A Within-Asia Comparison of Anxiety in English Language Classrooms

Abstract

Anxiety in English language classrooms is often considered as one of the major sources of students’ reticence and shyness, frequently reported as one of the common characteristics of Asian learners. But, do all Asian students share the same characteristics in the setting of language learning? There might be some differences even if they share the basic traits. In order to investigate this question, we have conducted a questionnaire survey in Japan and Indonesia, using the framework of FLCAS (Foreign Language Classroom Anxiety Scale) developed by Horwitz(1986), which employs a five-point scale Likert questionnaire. Japanese and Indonesian language versions of the questionnaire were prepared and administered online in respective countries. Roughly 180 students from different universities in Japan and about 70 students from a university in Indonesia responded to the survey. Our preliminary analyses indicate the following: (1) the Japanese data set shows an unmistakable pattern compared to the Indonesian data set, in which some of the question items do not reach the significance level; and (2) comparisons of some comparable items do show significant differences while others suggest similarities. This is a part of a larger research project that tries to understand the differences in behaviors of language learners in the East and Southeast Asian countries. We are interested in cultural differences such as group orientation, confidence levels in public speaking, openness to criticism, etc. In the future, we are looking to study how to overcome the problem of anxiety, hopefully adding more countries in the region to the survey.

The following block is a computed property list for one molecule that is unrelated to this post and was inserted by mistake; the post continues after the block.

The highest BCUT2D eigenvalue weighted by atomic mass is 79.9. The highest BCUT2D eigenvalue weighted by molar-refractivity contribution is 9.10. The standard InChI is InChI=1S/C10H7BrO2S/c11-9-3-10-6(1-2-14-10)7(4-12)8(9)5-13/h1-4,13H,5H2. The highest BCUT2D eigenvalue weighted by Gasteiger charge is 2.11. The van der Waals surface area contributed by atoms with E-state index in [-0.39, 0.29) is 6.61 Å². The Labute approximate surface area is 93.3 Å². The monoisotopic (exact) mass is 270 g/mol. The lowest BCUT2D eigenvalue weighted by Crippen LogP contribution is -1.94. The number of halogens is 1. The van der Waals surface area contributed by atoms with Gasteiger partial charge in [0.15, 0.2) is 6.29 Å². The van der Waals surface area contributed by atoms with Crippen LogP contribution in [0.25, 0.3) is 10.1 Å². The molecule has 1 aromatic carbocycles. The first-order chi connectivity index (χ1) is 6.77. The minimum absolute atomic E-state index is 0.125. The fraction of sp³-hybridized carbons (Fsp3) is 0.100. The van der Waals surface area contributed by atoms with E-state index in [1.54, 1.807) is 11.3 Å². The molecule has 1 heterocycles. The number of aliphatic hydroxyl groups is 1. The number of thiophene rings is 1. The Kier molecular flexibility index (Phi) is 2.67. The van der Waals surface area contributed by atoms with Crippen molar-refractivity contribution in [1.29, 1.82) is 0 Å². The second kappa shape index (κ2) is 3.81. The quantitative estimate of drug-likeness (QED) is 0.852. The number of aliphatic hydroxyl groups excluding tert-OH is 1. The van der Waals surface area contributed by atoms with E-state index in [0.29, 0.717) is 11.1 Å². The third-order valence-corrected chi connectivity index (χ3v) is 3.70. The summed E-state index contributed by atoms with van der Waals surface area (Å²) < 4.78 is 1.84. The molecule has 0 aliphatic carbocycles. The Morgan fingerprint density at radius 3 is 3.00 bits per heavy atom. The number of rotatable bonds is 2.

Author Information
Hiromi Oda, Tokyo Online University, Japan
Jatrifia Sinatrya, State Polytechnic of Malang, Indonesia
Uyun Nishar, State Polytechnic of Malang, Indonesia
Andrew Foong, University of Tasmania, Australia
Naoko Ichii, Shibaura Institute of Technology, Japan

Paper Information
Conference: SEACE2021
Stream: Foreign Languages Education & Applied Linguistics (including ESL/TESL/TEFL)

This paper is part of the SEACE2021 Conference Proceedings (View)
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Posted by amp21